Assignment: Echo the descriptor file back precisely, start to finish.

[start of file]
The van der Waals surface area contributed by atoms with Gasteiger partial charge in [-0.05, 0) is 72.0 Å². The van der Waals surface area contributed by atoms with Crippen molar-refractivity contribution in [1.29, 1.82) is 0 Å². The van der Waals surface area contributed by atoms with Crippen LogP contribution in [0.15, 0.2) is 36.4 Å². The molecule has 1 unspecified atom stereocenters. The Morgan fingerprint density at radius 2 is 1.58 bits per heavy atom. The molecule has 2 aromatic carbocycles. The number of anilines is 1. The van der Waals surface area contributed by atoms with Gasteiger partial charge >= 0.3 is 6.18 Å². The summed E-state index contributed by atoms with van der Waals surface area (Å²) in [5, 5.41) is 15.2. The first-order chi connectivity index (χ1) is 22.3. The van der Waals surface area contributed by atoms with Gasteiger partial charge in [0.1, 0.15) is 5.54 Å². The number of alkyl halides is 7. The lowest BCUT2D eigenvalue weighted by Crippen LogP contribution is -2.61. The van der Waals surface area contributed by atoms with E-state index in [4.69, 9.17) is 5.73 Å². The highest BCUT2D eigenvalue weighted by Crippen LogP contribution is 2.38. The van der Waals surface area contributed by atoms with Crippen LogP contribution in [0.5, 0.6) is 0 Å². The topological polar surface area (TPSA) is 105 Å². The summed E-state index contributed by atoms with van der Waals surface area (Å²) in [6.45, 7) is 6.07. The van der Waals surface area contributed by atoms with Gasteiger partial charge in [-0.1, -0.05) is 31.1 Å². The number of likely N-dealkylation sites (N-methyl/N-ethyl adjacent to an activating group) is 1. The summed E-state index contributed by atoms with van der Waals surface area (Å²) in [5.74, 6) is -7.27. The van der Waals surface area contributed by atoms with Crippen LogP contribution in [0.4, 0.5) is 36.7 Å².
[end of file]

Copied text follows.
The van der Waals surface area contributed by atoms with Gasteiger partial charge in [-0.05, 0) is 72.0 Å². The van der Waals surface area contributed by atoms with Crippen molar-refractivity contribution in [1.29, 1.82) is 0 Å². The van der Waals surface area contributed by atoms with Crippen LogP contribution in [0.15, 0.2) is 36.4 Å². The molecule has 1 unspecified atom stereocenters. The Morgan fingerprint density at radius 2 is 1.58 bits per heavy atom. The molecule has 2 aromatic carbocycles. The number of anilines is 1. The van der Waals surface area contributed by atoms with Gasteiger partial charge >= 0.3 is 6.18 Å². The summed E-state index contributed by atoms with van der Waals surface area (Å²) in [5, 5.41) is 15.2. The first-order chi connectivity index (χ1) is 22.3. The van der Waals surface area contributed by atoms with Gasteiger partial charge in [0.1, 0.15) is 5.54 Å². The number of alkyl halides is 7. The lowest BCUT2D eigenvalue weighted by Crippen LogP contribution is -2.61. The van der Waals surface area contributed by atoms with E-state index in [4.69, 9.17) is 5.73 Å². The highest BCUT2D eigenvalue weighted by Crippen LogP contribution is 2.38. The van der Waals surface area contributed by atoms with Crippen LogP contribution in [0.5, 0.6) is 0 Å². The topological polar surface area (TPSA) is 105 Å². The summed E-state index contributed by atoms with van der Waals surface area (Å²) in [6.45, 7) is 6.07. The van der Waals surface area contributed by atoms with Gasteiger partial charge in [-0.1, -0.05) is 31.1 Å². The number of likely N-dealkylation sites (N-methyl/N-ethyl adjacent to an activating group) is 1. The summed E-state index contributed by atoms with van der Waals surface area (Å²) in [5.74, 6) is -7.27. The van der Waals surface area contributed by atoms with Crippen LogP contribution in [0.4, 0.5) is 36.7 Å².